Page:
New Medical Concerns Threaten Latin America's Emerging Middle Class

Non-communicable and chronic diseases traditionally associated with higher-income countries have skyrocketed. Rates of childhood obesity have dramatically increased and diabetes moved into the top five causes of mortality.
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Just as our bodies adapt to the evolving world around us, the health problems in Latin America and the Caribbean regions (LAC) have evolved with changes in the economic realities. Only 20 years ago, the health conditions associated with developing countries plagued LAC as well: bacterial diarrhea was the number one cause of death in 1990, and stunting from malnutrition afflicted approximately 24 percent of children.

LAC is now a region in transition. Stunting has decreased by 45 percent and diarrheal disease dropped to the twentieth cause of death. Meanwhile, non-communicable and chronic diseases traditionally associated with higher-income countries have skyrocketed. Rates of childhood obesity have dramatically increased and diabetes moved into the top five causes of mortality.

Chronic diseases account for 68 percent of mortality in LAC and lead to billions of dollars of losses in economic production. On top of that, experts predict that deaths from heart disease, diabetes, and stroke will triple in the next two decades. In addition, cervical cancer mortality rates are seven times greater in LAC than in North America, and breast cancer is the deadliest cancer for women in the region.

This new reality is what public health officials refer to as a double-burden of disease. This means that while LAC countries are still struggling to eradicate communicable diseases commonly associated with the developing world, new public health problems are rapidly emerging, placing an additional strain on already-limited resources.

At Pro Mujer, we are experiencing these changes first-hand. A leading women's development social enterprise, Pro Mujer provides women in Latin America with vital health, microfinance and training services that are typically out of reach but essential to breaking the cycle of poverty. Our clients are primarily poor women entrepreneurs laboring in the informal sector. Today our 2,000 employees work with more than 277,000 women across five Latin American countries. The health problems of our clients track those of the region, and include obesity, diabetes and high blood pressure. These conditions disproportionately affect poor people and cause additional economic problems for cash-strapped families; yet, they are systematically under-addressed by the public health sector.

There is a silver lining to these mounting problems: many chronic diseases are entirely preventable.

The key to reducing chronic illness is behavior change. For this reason, Pro Mujer is working diligently to promote healthy behavior among our clients. While women are at our centers for their bi-weekly loan meetings, Pro Mujer's staff nurses take body mass index readings and blood pressure measurements. In addition, Pro Mujer provides clients with health counseling and education to learn about nutrition and other preventive behaviors.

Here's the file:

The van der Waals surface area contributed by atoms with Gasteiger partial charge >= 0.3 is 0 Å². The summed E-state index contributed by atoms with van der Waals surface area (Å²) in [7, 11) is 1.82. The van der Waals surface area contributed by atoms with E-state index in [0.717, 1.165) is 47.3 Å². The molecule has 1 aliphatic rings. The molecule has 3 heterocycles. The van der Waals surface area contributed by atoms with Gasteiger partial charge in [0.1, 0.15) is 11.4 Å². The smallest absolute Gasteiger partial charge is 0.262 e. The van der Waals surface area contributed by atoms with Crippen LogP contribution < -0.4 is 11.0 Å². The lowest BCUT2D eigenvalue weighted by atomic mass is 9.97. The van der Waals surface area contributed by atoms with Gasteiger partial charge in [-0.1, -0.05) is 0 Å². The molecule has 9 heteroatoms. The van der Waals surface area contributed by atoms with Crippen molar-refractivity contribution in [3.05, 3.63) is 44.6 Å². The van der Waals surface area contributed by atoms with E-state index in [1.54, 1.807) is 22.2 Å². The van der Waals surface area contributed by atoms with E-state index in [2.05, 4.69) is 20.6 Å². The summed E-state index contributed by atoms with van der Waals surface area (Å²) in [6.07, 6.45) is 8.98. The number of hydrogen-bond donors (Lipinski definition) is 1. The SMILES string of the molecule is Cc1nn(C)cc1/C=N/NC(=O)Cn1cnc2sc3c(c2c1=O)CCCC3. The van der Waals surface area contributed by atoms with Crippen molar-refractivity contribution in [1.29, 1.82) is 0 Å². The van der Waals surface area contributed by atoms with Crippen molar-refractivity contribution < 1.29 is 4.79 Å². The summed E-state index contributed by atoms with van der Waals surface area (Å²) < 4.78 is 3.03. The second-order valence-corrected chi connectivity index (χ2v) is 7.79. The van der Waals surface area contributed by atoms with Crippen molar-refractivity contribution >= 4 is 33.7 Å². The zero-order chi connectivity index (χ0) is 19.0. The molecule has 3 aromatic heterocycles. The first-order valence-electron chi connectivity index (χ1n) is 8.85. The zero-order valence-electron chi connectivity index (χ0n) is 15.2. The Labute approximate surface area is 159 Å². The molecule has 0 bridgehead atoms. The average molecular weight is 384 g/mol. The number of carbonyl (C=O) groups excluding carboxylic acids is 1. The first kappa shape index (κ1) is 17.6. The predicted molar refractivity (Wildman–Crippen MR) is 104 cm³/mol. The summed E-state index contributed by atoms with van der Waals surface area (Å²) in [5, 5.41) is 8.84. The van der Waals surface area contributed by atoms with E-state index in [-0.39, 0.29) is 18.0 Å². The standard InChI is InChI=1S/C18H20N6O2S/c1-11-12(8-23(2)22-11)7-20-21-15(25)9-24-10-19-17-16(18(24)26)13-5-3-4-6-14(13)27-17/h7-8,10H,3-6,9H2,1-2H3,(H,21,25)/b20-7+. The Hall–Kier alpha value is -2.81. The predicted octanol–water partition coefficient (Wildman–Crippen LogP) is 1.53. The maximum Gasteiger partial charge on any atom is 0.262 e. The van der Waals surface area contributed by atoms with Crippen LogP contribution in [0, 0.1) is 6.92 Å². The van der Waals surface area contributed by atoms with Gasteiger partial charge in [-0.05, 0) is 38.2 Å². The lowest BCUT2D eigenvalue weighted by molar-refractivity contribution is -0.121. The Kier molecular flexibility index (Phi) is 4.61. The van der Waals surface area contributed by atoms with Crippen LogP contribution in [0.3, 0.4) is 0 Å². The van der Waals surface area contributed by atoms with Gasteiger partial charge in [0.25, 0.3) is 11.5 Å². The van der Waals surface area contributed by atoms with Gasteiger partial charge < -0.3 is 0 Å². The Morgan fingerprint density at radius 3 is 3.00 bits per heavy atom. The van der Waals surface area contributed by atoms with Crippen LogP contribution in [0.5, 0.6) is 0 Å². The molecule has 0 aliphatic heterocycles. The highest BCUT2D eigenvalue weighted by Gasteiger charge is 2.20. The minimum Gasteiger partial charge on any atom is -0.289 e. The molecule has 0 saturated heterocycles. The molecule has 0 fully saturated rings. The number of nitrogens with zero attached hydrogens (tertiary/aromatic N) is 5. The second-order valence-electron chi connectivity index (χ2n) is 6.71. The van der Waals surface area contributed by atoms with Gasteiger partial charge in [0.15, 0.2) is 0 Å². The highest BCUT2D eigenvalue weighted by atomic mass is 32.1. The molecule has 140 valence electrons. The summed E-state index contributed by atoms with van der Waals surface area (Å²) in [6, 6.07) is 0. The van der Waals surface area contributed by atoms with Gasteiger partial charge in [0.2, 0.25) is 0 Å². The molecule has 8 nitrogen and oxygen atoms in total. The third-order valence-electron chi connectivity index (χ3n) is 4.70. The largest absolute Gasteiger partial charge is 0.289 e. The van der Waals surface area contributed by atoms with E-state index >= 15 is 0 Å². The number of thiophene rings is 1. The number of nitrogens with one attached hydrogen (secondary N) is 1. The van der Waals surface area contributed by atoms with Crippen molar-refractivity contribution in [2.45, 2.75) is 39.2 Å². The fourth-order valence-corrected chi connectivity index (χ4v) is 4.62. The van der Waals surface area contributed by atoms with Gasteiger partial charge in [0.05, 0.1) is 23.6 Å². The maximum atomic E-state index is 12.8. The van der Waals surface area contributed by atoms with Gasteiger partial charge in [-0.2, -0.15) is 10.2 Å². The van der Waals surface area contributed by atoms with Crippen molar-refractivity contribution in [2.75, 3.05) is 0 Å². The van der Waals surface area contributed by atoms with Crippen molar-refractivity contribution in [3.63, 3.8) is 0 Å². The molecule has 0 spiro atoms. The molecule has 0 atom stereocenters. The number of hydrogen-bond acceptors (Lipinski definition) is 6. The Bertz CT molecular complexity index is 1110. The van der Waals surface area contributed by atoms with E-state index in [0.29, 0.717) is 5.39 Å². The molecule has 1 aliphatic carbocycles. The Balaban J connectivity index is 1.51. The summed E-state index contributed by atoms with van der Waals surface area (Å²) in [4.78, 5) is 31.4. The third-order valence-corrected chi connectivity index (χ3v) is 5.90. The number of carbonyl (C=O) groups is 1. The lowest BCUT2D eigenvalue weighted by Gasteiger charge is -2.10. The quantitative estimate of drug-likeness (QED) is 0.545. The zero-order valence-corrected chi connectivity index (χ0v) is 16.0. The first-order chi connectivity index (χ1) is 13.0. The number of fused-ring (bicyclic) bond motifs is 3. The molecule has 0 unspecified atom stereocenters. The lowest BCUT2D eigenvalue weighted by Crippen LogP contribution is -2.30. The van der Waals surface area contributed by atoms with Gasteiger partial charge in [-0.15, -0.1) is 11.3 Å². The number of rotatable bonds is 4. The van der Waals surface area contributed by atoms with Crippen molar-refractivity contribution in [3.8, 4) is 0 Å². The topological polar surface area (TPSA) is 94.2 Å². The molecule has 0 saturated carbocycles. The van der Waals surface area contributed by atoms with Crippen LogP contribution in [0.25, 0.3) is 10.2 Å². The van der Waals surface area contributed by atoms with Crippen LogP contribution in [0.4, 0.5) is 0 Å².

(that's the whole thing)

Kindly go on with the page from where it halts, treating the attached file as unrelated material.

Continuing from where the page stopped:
To complement these basic services, Pro Mujer is in the process of launching an innovative and financially sustainable new health model. The model is unique in its success promoting preventive health services. By bundling together high impact interventions such as cervical cancer screenings and glucose tests with services like lab tests and dental care that are in high demand, clients are encouraged to utilize a whole suite of preventive services. Pro Mujer's scale and infrastructure allows us to offer this package at below-market prices while also providing access to financing mechanisms, like loans or savings, to help pay for these services in small and manageable increments.

In this way, Pro Mujer is creating sophisticated health care consumers at the base of the pyramid -- a major accomplishment for a public health initiative.

At the 2013 Clinton Global Initiative Annual Meeting, Pro Mujer made another great leap forward in our battle against chronic disease. We launched Healthy Connections, a new partnership with the Mayo Clinic, Sesame Workshop and Pfizer. This partnership is dedicated to promoting behavior change using creative online and mobile technology for social marketing and improving preventive care for our clients and their families by digitally connecting our clinicians to international specialists.

At Pro Mujer, we understand that as the world changes, we must change our approach to providing health care to the poor women in Latin America. These decisions have a multiplier effect: when women are healthy and empowered, entire families, communities and economies benefit.

This post is part of a series produced by The Huffington Post and the Clinton Global Initiative, in conjunction with the latter's 2013 meeting of CGI Latin America (Dec. 8-10 in Rio de Janeiro, Brazil). At the CGI Latin America meeting, international leaders from business, government and NGOs join President Bill Clinton to explore how to carry the region's social and economic progress into the future. CGI members worldwide have already made more than 250 Commitments to Action specifically designed to improve lives in Brazil and across Latin America. To read all the posts in this series, click here, and visit CGI's blog here.

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